by Shelley Welton
Deputy Director & Earth Institute Climate Law Fellow

Earlier this month, citing reliability concerns, PJM, the mid-Atlantic’s regional transmission operator, asked FirstEnergy Corp. of Ohio to keep three coal-fired power plants in operation for the next three years that the company had previously scheduled to be shut down by September.[1] This decision represents a perfect example of the ongoing debate (that we previously blogged about here and here) over potential (but perhaps overstated) tensions between grid reliability and clean air.

This winter, FirstEnergy Corp. announced plans to shut down nine of its older coal-fired plants rather than upgrade them to comply with new EPA regulations, including new standards for mercury and air toxics.  PJM, however, asked the company to continue running three of these plants on a “reliability must run basis”—meaning that they will be available to meet peak demand needs—until the mercury rule takes effect in 2015.  FirstEnergy Corp. will petition FERC to have the costs of operating these plants covered by consumers.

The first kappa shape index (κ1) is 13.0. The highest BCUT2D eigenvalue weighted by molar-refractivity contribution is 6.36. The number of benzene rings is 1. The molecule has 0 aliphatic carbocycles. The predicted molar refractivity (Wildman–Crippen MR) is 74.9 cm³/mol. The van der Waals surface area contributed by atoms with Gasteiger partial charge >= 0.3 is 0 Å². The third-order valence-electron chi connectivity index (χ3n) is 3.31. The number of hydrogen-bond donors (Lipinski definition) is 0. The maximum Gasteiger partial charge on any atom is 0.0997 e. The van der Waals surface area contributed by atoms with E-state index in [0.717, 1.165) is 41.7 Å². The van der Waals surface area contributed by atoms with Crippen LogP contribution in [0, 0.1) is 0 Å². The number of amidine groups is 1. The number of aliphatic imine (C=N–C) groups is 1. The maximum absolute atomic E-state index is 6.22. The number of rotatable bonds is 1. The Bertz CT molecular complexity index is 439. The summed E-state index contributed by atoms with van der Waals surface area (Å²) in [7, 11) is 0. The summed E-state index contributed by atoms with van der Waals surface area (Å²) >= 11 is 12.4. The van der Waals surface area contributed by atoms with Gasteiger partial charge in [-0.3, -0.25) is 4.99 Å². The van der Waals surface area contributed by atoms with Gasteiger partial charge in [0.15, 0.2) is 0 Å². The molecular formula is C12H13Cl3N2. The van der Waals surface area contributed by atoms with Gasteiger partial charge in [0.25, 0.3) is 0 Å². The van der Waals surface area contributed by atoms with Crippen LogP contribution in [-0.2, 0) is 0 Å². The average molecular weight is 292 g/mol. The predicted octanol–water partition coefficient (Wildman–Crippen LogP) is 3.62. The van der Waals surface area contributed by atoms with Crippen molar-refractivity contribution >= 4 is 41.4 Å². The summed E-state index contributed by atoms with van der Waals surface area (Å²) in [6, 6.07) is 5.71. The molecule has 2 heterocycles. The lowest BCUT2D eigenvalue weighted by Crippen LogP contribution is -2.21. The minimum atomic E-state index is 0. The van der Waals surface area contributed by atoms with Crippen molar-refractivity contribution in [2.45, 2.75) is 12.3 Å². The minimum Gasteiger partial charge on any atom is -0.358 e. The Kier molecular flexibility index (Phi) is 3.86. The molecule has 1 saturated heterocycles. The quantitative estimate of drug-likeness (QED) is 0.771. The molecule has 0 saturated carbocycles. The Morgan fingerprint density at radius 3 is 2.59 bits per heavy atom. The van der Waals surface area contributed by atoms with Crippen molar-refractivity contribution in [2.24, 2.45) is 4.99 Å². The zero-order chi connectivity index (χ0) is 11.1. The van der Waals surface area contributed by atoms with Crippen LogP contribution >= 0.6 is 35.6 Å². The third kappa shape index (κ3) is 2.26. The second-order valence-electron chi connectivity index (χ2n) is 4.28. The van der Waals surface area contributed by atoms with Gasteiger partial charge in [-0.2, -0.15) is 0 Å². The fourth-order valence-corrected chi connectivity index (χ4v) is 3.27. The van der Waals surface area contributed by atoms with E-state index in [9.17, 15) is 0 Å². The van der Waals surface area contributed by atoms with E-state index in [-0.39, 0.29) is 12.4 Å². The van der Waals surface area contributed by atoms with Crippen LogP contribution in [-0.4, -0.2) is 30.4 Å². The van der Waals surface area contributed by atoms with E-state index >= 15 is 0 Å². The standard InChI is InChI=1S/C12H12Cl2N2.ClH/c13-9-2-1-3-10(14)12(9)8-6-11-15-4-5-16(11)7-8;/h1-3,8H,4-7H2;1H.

Reliability is, of course, a paramount concern for grid operators and consumers.  But running old, dirty units past their economical lifespan at added consumer expense is an unfortunate method of ensuring grid reliability–one which highlights the need to prioritize alternative methods of meeting reliability needs in the near-term future.  In particular, energy efficiency and demand response both have the potential to reduce peak demand in areas that otherwise might face grid reliability concerns.  These solutions not only avoid the mercury, air toxics, greenhouse gases, and additional pollutants that these three coal plants will continue to emit in the Cleveland area for the next three years, but they are also generally cheaper.  The “reliability must run” designation may be necessary for now, but it is a relic of an outdated, supply focused system that we can eliminate with more attention to these cleaner ways of ensuring grid reliability in the future.


[1] Both Reuters and BNA’s Daily Environment Report ran stories on May 3, 2012, covering PJM’s decision.  Details of PJM’s plans for the generators can be found at http://www.pjm.com/planning/generation-retirements/~/media/planning/gen-retire/20120425-fe-jan-2012-generator-deactivation-request-study-results-required-upgrades.ashx.

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